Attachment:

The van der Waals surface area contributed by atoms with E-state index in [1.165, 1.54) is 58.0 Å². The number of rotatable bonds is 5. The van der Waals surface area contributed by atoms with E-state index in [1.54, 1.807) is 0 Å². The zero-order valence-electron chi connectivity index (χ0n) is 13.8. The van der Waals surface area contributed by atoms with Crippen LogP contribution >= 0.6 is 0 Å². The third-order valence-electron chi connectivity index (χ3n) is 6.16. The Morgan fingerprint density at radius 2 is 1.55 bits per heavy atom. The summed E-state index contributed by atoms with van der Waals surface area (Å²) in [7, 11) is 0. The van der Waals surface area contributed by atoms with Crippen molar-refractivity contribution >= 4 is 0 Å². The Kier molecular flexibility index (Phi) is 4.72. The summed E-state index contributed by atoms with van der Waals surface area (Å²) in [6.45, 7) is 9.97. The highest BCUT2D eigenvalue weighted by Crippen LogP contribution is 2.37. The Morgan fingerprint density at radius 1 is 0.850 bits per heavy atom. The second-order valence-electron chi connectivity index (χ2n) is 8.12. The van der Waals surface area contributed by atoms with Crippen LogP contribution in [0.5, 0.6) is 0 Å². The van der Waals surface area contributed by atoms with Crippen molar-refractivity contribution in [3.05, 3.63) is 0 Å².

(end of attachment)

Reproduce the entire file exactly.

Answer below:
The van der Waals surface area contributed by atoms with E-state index in [1.165, 1.54) is 58.0 Å². The number of rotatable bonds is 5. The van der Waals surface area contributed by atoms with E-state index in [1.54, 1.807) is 0 Å². The zero-order valence-electron chi connectivity index (χ0n) is 13.8. The van der Waals surface area contributed by atoms with Crippen LogP contribution >= 0.6 is 0 Å². The third-order valence-electron chi connectivity index (χ3n) is 6.16. The Morgan fingerprint density at radius 2 is 1.55 bits per heavy atom. The summed E-state index contributed by atoms with van der Waals surface area (Å²) in [7, 11) is 0. The van der Waals surface area contributed by atoms with Crippen molar-refractivity contribution >= 4 is 0 Å². The Kier molecular flexibility index (Phi) is 4.72. The summed E-state index contributed by atoms with van der Waals surface area (Å²) in [6.45, 7) is 9.97. The highest BCUT2D eigenvalue weighted by Crippen LogP contribution is 2.37. The Morgan fingerprint density at radius 1 is 0.850 bits per heavy atom. The second-order valence-electron chi connectivity index (χ2n) is 8.12. The van der Waals surface area contributed by atoms with Crippen LogP contribution in [0.5, 0.6) is 0 Å². The van der Waals surface area contributed by atoms with Crippen molar-refractivity contribution in [3.05, 3.63) is 0 Å².